A Madness of Sunshine by Nalini Singh takes place in New Zealand (If you have the chance to listen to the audiobook, I recommend it!). Anahera Rawiri grew up in Golden Cove. She fled this small West Coast New Zealand town at twenty-one in order to escape poverty and the childhood ghosts that haunted her. With no plans to return, Anahera sets up a brand new life as a famous pianist with a well-known husband. Eight years later, she finds herself back in Golden Cove desperately seeking comfort in the familiar after her new life implodes around her.

This small town is full of people who trust each other. Friendship runs deep throughout Golden Cove, until one summer shatters the residents of Golden Cove and their peaceful lives apart. Looking into the disappearance of a local beautiful young woman named Miri Hinewai, residents and the lone police officer, Detective Will Gallagher, are left to wonder just how safe they really are. Rumors begin to circulate possibly connecting the recent disappearance and the years-old disappearances of other women. Will begins relying on Anahera’s knowledge of both the area and the residents to help him solve the crimes. The past and present start to collide the deeper Will digs and he starts thinking that Golden Cove may hide something more sinister than the rumors and darkness lurking in the shadows.

Leaving Time by Jodi Picoult

Leaving Time by Jodi Picoult tells the story of lost souls trying to find their place in the world. Alice Metcalf grew up knowing that she wanted to study elephants. They always fascinated her. Traveling to Africa to study them, Alice, upon watching the elephants’ behavior, decided to focus her scientific research on how elephants grieve. Alice’s life changed drastically when Thomas Metcalf walked into her life. She soon found herself becoming a mother and wife. Balancing those two new roles with her scientific research and helping Thomas run his elephant sanctuary in New Hampshire quickly became difficult to do. She struggled balancing all of her desires and found herself in a sticky situation she could not easily see a solution to. Alice was a beloved researcher, wife, and mother, but it’s been over a decade since anyone has seen her. Alice disappeared under mysterious circumstances more than ten years ago and left behind her husband, small daughter, and all the elephants that she had become especially attached to.

Alice’s daughter, Jenna, has grown up into a thirteen year old who lives with her grandmother since her father has gone mad with grief and is locked up in a facility. With her father never seeming to recognize her and her grandmother refusing to even discuss her mother, Jenna refuses to believe that her mother just up and abandoned her. Something horrible must have happened to Alice because the opposite, that she chose to abandon Jenna and start a new life, is unthinkable. Jenna decides that she must do more to find her mother.

Jenna finds herself on the doorstep of Serenity Jones, a psychic with a legitimate gift who fell from grace and has not had contact with any actual spirits or ghosts in years. After contacting Serenity, Jenna searches out Virgil Stanhope, the detective who first worked her mother’s disappearance and the unfortunate accidental death of one of her mother’s coworkers. The night her mother disappeared was a mess and nothing seemed to be handled correctly. Jenna figures that Virgil must know more about Alice’s disappearance. If not, Virgil surely botched her mother’s disappearance and he owes Jenna the opportunity to find her mother. He has to help. Both Serenity and Virgil soon find themselves wrapped up in the web of Jenna’s grief, anger, frustration, and hopefulness that her mother will soon be found. Jenna, Serenity, and Virgil all seem to be wandering around lost until they are in each other’s company when things finally start falling into place.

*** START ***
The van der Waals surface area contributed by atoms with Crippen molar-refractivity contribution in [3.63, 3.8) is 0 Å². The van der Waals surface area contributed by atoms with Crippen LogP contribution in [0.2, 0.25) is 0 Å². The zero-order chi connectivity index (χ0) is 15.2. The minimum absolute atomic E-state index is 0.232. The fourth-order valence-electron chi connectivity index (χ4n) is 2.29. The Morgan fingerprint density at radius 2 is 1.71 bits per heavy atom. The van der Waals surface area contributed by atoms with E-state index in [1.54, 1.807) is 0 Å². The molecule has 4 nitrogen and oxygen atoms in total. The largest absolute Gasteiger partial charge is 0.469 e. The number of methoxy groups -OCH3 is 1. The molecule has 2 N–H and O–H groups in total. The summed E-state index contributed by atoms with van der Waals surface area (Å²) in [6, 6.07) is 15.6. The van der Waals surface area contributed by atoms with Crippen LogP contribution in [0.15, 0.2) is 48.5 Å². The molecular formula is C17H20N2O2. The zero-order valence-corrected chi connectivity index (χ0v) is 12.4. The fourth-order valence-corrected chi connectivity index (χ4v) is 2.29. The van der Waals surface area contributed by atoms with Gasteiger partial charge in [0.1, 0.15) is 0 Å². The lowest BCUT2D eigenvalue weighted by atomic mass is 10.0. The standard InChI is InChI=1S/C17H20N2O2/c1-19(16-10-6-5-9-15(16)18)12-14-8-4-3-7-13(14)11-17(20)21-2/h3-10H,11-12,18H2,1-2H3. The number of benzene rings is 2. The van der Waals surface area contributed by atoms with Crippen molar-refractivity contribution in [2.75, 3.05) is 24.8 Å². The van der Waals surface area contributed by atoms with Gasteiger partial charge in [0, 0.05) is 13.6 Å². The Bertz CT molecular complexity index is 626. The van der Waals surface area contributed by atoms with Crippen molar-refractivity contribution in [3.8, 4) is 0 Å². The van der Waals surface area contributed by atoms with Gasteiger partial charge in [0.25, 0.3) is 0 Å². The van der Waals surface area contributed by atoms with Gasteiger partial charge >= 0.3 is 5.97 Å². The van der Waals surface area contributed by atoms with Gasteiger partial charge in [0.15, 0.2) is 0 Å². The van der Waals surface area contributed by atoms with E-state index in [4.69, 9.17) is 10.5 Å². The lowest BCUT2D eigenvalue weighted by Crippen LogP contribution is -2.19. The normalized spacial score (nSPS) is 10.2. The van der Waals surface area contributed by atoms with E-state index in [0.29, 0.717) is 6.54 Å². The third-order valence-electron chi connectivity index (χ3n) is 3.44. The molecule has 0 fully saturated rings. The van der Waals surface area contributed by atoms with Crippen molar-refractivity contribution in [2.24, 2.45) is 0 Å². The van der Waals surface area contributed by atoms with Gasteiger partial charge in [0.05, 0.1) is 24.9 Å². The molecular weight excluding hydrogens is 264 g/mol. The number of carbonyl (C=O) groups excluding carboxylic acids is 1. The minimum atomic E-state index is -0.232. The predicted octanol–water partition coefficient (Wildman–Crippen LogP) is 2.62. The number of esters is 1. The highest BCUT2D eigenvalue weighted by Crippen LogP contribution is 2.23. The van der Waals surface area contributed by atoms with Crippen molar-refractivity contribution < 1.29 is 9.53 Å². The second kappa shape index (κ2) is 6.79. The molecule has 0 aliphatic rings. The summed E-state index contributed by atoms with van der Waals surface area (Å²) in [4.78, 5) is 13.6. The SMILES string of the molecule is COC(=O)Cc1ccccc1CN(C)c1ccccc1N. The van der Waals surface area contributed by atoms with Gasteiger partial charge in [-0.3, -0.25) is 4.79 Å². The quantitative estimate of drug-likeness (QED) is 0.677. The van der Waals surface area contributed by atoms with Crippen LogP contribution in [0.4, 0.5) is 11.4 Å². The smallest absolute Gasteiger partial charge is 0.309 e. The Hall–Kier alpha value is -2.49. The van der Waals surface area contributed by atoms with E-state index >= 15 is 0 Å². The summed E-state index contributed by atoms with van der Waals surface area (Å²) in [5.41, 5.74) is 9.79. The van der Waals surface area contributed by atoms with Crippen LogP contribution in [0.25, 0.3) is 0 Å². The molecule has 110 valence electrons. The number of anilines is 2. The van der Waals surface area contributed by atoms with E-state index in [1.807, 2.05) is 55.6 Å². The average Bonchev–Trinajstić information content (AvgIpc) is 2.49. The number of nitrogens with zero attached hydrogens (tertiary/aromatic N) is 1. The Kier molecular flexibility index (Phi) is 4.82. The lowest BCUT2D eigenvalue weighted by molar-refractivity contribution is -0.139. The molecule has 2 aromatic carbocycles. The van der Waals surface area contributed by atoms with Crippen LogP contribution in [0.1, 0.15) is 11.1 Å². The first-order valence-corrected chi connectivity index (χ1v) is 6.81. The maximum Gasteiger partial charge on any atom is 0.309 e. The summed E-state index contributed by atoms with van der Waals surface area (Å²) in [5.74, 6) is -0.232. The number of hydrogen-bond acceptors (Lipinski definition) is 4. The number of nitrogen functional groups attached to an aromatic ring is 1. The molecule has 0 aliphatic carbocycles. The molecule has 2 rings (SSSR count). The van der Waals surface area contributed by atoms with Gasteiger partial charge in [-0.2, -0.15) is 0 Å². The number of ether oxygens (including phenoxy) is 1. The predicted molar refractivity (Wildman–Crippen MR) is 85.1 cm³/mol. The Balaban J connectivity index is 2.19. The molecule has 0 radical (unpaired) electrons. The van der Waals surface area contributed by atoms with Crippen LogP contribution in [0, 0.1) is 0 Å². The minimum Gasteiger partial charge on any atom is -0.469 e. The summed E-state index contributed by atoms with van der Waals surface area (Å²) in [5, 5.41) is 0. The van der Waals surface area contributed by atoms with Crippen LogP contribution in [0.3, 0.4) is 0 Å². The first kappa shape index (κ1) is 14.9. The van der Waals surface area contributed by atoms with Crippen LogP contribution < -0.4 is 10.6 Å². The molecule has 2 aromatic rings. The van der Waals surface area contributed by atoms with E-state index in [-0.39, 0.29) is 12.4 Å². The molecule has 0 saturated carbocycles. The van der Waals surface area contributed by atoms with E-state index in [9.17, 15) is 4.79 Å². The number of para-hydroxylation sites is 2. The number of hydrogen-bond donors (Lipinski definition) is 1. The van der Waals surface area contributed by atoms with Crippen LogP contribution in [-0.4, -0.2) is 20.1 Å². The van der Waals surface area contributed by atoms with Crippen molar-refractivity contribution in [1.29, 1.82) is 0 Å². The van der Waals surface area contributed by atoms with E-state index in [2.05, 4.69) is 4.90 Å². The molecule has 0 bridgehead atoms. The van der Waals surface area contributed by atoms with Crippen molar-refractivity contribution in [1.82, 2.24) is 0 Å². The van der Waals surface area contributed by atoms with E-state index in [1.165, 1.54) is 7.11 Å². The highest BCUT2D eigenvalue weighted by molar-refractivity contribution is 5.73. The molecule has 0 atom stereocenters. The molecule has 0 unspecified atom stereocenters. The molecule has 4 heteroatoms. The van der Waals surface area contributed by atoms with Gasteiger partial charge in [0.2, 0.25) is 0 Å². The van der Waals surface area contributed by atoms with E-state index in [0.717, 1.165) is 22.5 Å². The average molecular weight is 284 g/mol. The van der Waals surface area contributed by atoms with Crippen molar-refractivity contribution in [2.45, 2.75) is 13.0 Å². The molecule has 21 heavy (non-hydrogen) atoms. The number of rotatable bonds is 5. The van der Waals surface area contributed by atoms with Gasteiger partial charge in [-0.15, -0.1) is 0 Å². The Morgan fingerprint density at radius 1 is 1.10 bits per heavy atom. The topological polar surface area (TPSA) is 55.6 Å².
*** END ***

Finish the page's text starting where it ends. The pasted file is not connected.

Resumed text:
This book is full of twists and turns. The twist at the end totally caught me off guard and 12 hours after finishing it, I still find myself trying to figure out how I never figured out the ending. This book is a beautiful piece of fiction. Picoult once again has written a deeply moving book that examines how the love between mothers and daughters defines one’s entire life.


This book is also available in the following formats:

Those Girls by Chevy Stevens

I have a pretty long commute to work and as a result, I have been listening to audiobooks through OverDrive and One Click Digital in my car. (If you don’t know what either of those resources are, come in and ask a librarian or give us a call. They’re fabulous!) Anyway, I’ve been finishing an audiobook at least once a week and I have discovered I have a type. I LOVE gruesome mysteries, the more complicated a plot the better. Add in strong women who can defend themselves and I’m hooked. My latest audiobook listen fit into that plot perfectly and I couldn’t get enough.

Those Girls by Chevy Stevens is a piece of riveting suspense fiction that covers many years in the lives of the Campbell sisters: Jess, Courtney, and Dani. Their life has never been easy with their mother dying when the girls were young and their father away for weeks at a time working. The three girls live on a remote ranch and must provide for themselves when their father is gone. When he is home, they struggle to stay out of his way, as he is very abusive and has an explosive temper. One night, he comes home in a particularly foul mood and a fight gets out of hand. The sisters have to leave their home and go on the run.